Going back to school used to be a pretty uniform process for students in grades K through 12. They would collect their school supplies and show up on day one ready for action. This year, thanks to the ongoing coronavirus pandemic, will be anything but normal for students, their teachers and their parents and guardians. And that extends beyond the classroom to include the way these groups use foodservice.
According to Datassential, roughly 37% of all U.S. households have school-aged children. Along those lines, 54% of consumers say their household will engage in full-time remote schooling this fall. In addition, 29% say their household will engage in a combination of in-person and remote learning, while 26% will engage in full-time in-person learning. This diverse approach will have a ripple effect throughout the foodservice industry.
Overall, though, don’t expect students’ lunches to change too much. Forty six percent of consumers say they plan to feed students the same foods normally packed for lunch, while 38% say they will feed their children a hot meal for lunch, per Datassential. And 16% of consumers say they will take advantage of school-subsidized meals, per Datassential.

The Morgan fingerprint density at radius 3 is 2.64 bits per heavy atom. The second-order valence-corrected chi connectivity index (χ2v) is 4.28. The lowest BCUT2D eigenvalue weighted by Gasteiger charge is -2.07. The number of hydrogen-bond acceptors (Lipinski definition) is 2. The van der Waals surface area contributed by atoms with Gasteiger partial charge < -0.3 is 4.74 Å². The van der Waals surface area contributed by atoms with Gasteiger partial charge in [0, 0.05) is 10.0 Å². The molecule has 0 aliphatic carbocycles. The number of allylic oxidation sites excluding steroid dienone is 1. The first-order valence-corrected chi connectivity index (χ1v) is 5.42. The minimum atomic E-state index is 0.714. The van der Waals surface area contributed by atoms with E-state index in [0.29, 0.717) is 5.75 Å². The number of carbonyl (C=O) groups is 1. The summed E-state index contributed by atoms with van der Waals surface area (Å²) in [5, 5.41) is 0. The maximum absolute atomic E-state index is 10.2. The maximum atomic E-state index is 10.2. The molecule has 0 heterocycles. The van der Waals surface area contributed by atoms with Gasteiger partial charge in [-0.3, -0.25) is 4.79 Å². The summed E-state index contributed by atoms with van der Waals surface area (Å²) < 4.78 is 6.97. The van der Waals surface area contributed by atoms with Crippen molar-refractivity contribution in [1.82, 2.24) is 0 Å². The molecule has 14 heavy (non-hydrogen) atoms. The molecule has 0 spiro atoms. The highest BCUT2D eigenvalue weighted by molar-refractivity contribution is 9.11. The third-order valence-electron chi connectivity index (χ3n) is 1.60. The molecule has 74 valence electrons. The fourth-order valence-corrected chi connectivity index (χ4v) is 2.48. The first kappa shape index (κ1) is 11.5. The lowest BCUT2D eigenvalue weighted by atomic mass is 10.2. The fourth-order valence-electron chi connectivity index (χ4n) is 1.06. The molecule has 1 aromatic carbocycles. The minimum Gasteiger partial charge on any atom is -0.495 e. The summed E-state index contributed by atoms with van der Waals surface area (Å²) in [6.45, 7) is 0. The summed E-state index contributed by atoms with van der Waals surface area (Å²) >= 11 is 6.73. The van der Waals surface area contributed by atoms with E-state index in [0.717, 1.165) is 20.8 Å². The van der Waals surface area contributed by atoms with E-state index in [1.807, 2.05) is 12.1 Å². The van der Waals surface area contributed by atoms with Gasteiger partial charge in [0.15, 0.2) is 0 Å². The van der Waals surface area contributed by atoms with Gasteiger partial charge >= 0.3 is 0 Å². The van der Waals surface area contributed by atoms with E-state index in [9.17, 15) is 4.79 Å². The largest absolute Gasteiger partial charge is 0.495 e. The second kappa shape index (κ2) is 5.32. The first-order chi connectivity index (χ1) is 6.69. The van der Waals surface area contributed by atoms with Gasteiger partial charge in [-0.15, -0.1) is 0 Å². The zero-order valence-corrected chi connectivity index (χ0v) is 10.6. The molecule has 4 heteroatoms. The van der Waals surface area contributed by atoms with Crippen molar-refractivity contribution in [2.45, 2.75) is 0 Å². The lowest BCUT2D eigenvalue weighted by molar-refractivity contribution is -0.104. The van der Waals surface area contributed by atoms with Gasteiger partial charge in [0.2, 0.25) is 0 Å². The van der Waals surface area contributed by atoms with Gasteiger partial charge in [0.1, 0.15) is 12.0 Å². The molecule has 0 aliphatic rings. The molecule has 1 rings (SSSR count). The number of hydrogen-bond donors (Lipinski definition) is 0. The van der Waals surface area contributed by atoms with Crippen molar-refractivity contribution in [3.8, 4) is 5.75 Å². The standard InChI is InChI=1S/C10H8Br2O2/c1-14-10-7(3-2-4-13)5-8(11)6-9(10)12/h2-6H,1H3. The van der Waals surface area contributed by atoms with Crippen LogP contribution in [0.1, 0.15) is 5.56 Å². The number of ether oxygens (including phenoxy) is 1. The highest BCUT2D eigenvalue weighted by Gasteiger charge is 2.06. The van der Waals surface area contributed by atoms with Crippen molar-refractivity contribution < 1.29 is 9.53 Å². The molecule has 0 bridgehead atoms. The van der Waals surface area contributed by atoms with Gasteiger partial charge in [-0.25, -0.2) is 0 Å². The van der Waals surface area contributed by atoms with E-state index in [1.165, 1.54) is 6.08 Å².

“It’s not only about how you feed the kids but also about how adult consumption changes, too,” said Datassential’s Jack Li during a Sept. 3 webcast hosted by the Chicago-based market research firm.
Along those lines, 56% of adults surveyed say they will eat the same lunch as their school-aged children, per Datassential. And 20% of those consumers say they will use restaurants to fulfill the midday meal out of a need to balance work and other responsibilities while the children are home. “It essentially becomes a shared meal, regardless of what section of the business you are in,” Li said.
And because their children are learning from home instead of the classroom, parents’ needs continue to shift. For example, parents continue to seek more convenient meal options and must prep and plan more in advance, per Datassential. As a result, this has left a majority of parents feeling stressed out and getting burnt out on making meals every day, per Datassential.